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Coordinates: 9°47′N 80°14′E / 9.783°N 80.233°E / 9.783; 80.233
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Vallipuram is located in Northern Province
Coordinates: 9°47′0″N 80°14′0″E / 9.78333°N 80.23333°E / 9.78333; 80.23333
CountrySri Lanka
DS DivisionVadamarachchi North
 • Total596

Vallipuram (Tamil: வல்லிபுரம், romanized: Vallipuram, Sinhala: වල්ලිපුරම, romanized: Vallipurama) is a village in Vadamarachchi, near Point Pedro in Northern Province, Sri Lanka.[1] The village is an ancient settlement with rich archeological remains.[2] The village is home to the Vishnu temple Vallipuram Aalvar Kovil.[3]



A 2nd century gold plate carrying a Prakrit inscription was found under the foundation of the Vishnu Hindu temple at Vallipuram.[4] It mentions about the establishment of a Vihara in Nakadiva by the minister named Isigiraya under the ruler King Vaha who is identified as King Vasabha (67-111 C.E.).[4][5] The inscription is important as it confirms that King Vasabha was ruling the whole country including Nakadiva (According to Malini Dias, Nakadiva in Old Sinhala is the equivalent of Pali Nagadipa,[note 1] whilst the use of the phoneme 'k' to represent 'g' reveals Dravidian influence).[note 2][note 3][note 4]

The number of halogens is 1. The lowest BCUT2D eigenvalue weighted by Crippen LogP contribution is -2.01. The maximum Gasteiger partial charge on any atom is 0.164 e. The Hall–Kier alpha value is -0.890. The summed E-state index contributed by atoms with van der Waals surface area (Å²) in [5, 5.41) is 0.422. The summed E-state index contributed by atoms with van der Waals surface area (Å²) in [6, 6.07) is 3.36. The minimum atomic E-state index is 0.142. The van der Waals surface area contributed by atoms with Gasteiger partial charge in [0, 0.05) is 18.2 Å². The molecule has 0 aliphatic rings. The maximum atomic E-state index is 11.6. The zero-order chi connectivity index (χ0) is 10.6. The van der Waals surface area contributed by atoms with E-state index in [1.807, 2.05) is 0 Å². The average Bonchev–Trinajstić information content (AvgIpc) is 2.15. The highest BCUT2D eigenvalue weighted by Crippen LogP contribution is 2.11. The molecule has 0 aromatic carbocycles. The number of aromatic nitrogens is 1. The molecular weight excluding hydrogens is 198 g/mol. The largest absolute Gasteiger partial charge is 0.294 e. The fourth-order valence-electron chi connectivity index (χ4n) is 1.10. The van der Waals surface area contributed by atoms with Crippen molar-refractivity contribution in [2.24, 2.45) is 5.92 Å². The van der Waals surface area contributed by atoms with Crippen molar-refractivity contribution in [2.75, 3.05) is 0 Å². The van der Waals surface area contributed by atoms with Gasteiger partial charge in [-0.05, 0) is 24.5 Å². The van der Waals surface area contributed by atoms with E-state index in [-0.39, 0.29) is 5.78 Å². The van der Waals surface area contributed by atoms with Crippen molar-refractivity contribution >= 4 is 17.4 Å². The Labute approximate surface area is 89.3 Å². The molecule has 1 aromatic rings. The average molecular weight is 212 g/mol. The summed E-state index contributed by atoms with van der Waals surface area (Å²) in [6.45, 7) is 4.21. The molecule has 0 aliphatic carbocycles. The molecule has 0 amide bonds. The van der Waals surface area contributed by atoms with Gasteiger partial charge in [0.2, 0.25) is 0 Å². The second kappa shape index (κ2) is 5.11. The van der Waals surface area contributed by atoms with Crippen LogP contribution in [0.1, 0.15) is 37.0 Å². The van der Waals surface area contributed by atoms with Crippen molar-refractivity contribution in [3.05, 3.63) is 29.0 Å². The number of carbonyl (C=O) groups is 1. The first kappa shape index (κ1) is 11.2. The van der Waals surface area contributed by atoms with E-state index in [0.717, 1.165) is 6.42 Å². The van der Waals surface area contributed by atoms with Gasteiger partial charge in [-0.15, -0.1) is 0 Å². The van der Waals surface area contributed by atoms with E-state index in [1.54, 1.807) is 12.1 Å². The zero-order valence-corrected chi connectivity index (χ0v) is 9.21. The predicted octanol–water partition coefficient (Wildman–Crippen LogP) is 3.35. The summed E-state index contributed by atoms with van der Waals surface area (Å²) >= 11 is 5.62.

The language and interpretation of the inscription is disputed.[note 5] According to Senarath Paranavithana, this is an inscription written in Old Sinhalese.[4] Peter Schalk believes that this inscription is in Prakrit bearing Dravidian influences and that the name Nakadiva is a fiefdom corresponding to modern Jaffna Peninsula, which was ruled under the minister Isikiraya ('raya' being a Tamil form of the word raja, and the place name 'Badakara' (vada karai - Tamil) deriving from the Dravidian 'northern coast').[10][11][12]